In its motion for summary judgment, the City relied in part upon the deposition testimony of Stevens to show that the sidewalk did not present an unreasonable risk of harm because the defect, if any, was open and obvious. Stevens admitted that the accident occurred before noon on a clear, sunny day, and she had no problem seeing. She failed to come forward in an opposition with any facts showing that she could prove at trial that the sidewalk presented an unreasonable risk of harm. The plaintiff's failure to [49,437-CA La.App. 2 Cir. 11] establish a genuine issue of material fact on this element of her claim is sufficient to support the summary judgment in favor of the City.

The City also shows that there is a lack of factual support for another essential element of the plaintiff's claim -- actual or constructive notice to the City of the condition of the sidewalk. Before a municipality can be held liable for injuries resulting from a defect in the condition of a public way, the municipality must have had actual or constructive notice of the particular defect that gave rise to the injury. Failure to meet this statutory element will defeat a negligence claim against a public entity. Actual notice is knowledge of dangerous defects or conditions by a corporate officer or employee of the public entity having a duty either to keep the property involved in good repair or to report defects and dangerous conditions to the proper authorities. Constructive notice is defined by La. R.S. 9:2800 as the existence of facts which infer actual knowledge. Ordinarily, to establish constructive notice, plaintiffs must prove that the defect causing the injury existed over a sufficient length of time to establish that reasonable diligence would have led to its discovery and repair. Smithwick v. City of Farmerville, 45,362 (La.App.2d Cir. 6/23/10), 42 So.3d 1039, writ denied, 2010-2013 (La. 11/12/10), 49 So.3d 888; Benson v. State, supra ; Breitling v. City of Shreveport, supra.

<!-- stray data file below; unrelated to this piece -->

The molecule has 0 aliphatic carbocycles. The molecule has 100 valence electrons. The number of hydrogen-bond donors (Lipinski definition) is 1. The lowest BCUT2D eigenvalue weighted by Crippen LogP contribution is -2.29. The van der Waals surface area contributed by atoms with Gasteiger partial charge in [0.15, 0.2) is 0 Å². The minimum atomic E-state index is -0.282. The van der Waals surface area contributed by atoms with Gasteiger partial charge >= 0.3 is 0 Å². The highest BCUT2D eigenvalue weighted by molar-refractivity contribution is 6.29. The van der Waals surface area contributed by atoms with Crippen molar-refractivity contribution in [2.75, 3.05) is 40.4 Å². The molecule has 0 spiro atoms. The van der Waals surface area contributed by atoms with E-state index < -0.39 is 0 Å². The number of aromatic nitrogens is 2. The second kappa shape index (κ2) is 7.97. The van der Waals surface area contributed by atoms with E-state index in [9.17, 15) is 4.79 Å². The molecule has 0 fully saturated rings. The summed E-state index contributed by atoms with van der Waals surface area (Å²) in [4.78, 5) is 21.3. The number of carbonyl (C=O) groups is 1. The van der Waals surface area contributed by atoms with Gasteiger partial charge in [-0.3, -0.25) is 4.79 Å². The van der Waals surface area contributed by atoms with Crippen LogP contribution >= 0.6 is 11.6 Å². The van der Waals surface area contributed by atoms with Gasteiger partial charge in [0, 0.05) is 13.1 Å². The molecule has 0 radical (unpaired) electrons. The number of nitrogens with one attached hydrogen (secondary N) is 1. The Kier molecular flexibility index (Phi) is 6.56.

In support of its motion for summary judgment, the City presented the deposition of its representative, Nathan Kemps, who testified that the City was never made aware of any unsafe condition pertaining to the sidewalk before the plaintiff's alleged accident. Kemps also stated that he had no information that the City or its representatives removed the portion of the [49,437-CA La.App. 2 Cir. 12] sidewalk where the alleged accident occurred. Stevens herself testified in her deposition that she had no evidence that the City knew about the condition of the sidewalk before her alleged incident.[3] Stevens never presented any evidence in opposition to the City's motion for summary judgment to show that at trial she could carry her burden of proving that the City had actual or constructive notice of the alleged defect in the sidewalk. Her failure to establish a genuine issue of material fact as to this essential element of her claim provides additional support for the

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grant of summary judgment in favor of the City.

CONCLUSION

For the reasons stated above, we affirm the trial court's grant of summary judgments in favor of CenterPoint Energy Resources Corp. and the City of Shreveport, rejecting the claims of the plaintiff, Doris Stevens. All costs in this court are assessed to Doris Stevens, to the extent permitted by La. C.C.P. art. 5186.

AFFIRMED.